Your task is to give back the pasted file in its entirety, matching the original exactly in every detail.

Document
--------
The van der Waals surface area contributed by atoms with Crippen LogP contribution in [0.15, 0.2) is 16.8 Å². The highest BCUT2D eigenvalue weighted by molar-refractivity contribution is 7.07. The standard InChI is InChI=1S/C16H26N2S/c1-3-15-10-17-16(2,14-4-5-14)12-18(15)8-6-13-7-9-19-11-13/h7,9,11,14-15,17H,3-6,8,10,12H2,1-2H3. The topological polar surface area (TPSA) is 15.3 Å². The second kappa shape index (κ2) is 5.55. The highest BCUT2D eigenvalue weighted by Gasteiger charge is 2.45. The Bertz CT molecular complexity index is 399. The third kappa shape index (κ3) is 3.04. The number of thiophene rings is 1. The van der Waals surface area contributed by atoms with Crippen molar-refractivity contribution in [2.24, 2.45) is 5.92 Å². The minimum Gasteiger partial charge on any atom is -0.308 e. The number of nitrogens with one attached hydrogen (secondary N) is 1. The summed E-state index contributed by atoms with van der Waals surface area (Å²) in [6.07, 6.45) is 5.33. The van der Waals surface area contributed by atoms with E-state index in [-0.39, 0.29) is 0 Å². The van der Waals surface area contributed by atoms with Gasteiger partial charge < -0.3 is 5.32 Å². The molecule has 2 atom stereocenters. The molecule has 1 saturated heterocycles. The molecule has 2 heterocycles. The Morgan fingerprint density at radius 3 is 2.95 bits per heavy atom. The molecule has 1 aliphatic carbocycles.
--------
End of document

The van der Waals surface area contributed by atoms with Crippen LogP contribution in [0.15, 0.2) is 16.8 Å². The highest BCUT2D eigenvalue weighted by molar-refractivity contribution is 7.07. The standard InChI is InChI=1S/C16H26N2S/c1-3-15-10-17-16(2,14-4-5-14)12-18(15)8-6-13-7-9-19-11-13/h7,9,11,14-15,17H,3-6,8,10,12H2,1-2H3. The topological polar surface area (TPSA) is 15.3 Å². The second kappa shape index (κ2) is 5.55. The highest BCUT2D eigenvalue weighted by Gasteiger charge is 2.45. The Bertz CT molecular complexity index is 399. The third kappa shape index (κ3) is 3.04. The number of thiophene rings is 1. The van der Waals surface area contributed by atoms with Crippen molar-refractivity contribution in [2.24, 2.45) is 5.92 Å². The minimum Gasteiger partial charge on any atom is -0.308 e. The number of nitrogens with one attached hydrogen (secondary N) is 1. The summed E-state index contributed by atoms with van der Waals surface area (Å²) in [6.07, 6.45) is 5.33. The van der Waals surface area contributed by atoms with E-state index in [-0.39, 0.29) is 0 Å². The van der Waals surface area contributed by atoms with Gasteiger partial charge < -0.3 is 5.32 Å². The molecule has 2 atom stereocenters. The molecule has 1 saturated heterocycles. The molecule has 2 heterocycles. The Morgan fingerprint density at radius 3 is 2.95 bits per heavy atom. The molecule has 1 aliphatic carbocycles.